Catherine had an evening meeting at the Museum of Sex, anyway, so I guess we couldn't have stayed at the museum even if it had been open until 9 p.m. Then we had dinner at the Japanese restaurant next door to our hotel, which I would recommend if I could remember the name of it. Also, I ate an Eli Zabar solar system (even though it was promoted as a galaxy).
Friday and Saturday I was on my own while Catherine was doing her exhibition design stuff. I started at the New York Public Library, at which I spent about an hour at the Newton exhibit. I almost bought the catalog, but I think I'd rather just buy a good book on Newton. I think you'd probably have to visit three or four times to really "get" the exhibit, but then again, I think it was aimed at people who didn't know much about Newton, so maybe not.
I spent most of the day after that just walking. I walked up the east side of the park, and back part way. Then I just spent a lot of time in midtown Manhattan waiting for Catherine to get back from class. I was really worn out, and I thought I was just out of shape, but I ran it through mapquest this morning and my north-south movement alone covered 9 miles. Obviously, my east-west movement wasn't as extensive, but I think I walked about a half-marathon with a pack full of books on my back, so that's okay.
I should have stopped walking on Friday and gone to the Cooper Hewitt or the Whitney, especially as I found out on Sunday there was a Noguchi show at the Whitney, but I didn't. We thought we might go to MoMA Friday night, but it was free night, so there were thousands of people waiting to get inside. My relationship--intellectual, emotional and otherwise--with MoMA is a bit complex, and I guess I'm not sorry I didn't have the chance to darken their doorway this weekend. I'm all about Modern art and all, but not all about MoMA.
More Japanese food for dinner on Friday.
Saturday I walked up to Central Park (because I obviously didn't walk far enough on Friday) and skated for a couple of hours. It was a pretty decent agility test, like being caught on a huge, moving obstacle course. Lots and lots of children. I probably should have gone to Lasker. One of the skate guards was pretty good looking, though, so that made it worth my time. I thought about asking her where she came by her skate cred, but it would have just been flirting and she was getting enough action from the other skate guards.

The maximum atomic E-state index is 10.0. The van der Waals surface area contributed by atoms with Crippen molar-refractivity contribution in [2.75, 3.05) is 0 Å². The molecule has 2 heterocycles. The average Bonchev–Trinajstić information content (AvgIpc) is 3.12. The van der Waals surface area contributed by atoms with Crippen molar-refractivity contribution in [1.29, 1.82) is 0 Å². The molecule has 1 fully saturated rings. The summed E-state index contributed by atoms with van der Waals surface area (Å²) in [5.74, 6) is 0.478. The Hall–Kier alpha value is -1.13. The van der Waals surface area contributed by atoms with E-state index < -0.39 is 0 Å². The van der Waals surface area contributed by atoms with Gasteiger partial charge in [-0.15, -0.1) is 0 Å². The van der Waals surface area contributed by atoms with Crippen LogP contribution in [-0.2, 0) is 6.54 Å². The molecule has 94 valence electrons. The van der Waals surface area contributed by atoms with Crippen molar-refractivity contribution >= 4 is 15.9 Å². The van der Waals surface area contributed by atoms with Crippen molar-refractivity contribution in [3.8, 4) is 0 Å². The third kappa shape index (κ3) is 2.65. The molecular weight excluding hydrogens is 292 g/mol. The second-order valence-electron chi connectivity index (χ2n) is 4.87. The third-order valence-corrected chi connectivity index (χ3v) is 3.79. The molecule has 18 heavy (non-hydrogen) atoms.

Spent most of the afternoon walking and reading at the Coliseum Books cafe. Picked up some spices for Garry and Amanda. Sat in the hotel and read and watched Love Don't Cost a Thing, which I just saw a few weeks ago w/white people, only it was called Can't Buy Me Love. Why would anyone remake such a movie? It boggles. It didn't keep me from reading my book, I can say that.
We ate an early dinner at Porta Rossa, very decent Italian food right around the corner from our hotel. When we got back to the hotel, Catherine watched Love Don't Cost a Thing, which, again, did not take me away from my book.
Mostly I slept on Sunday. We talked about getting up and going to the UN, but decided to just have a leisurely morning instead. A smooth afternoon flight, I didn't lose my car keys despite my stupidity, and the cats were fine when we got home.
I didn't shop.
I didn't see any shows.
I didn't spend much money.
The corollary to that, of course, is: I didn't go to MoMA.
I didn't talk to any strangers.
I did make snap judgements about people around me based on their cell phone and face-to-face conversations.
I did find a place for dogpoet to get another blue cup.
I did avoid every Falun Gong member that tried to approach me.
I did admire the sharp lines of the Salvation Army women.
I didn't do enough to really warrant a journal entry.
Wednesday, December 01, 2004
I just realized that I missed my three-year anniversary of being off Coke (the drink, not the powder).
Tuesday, November 30, 2004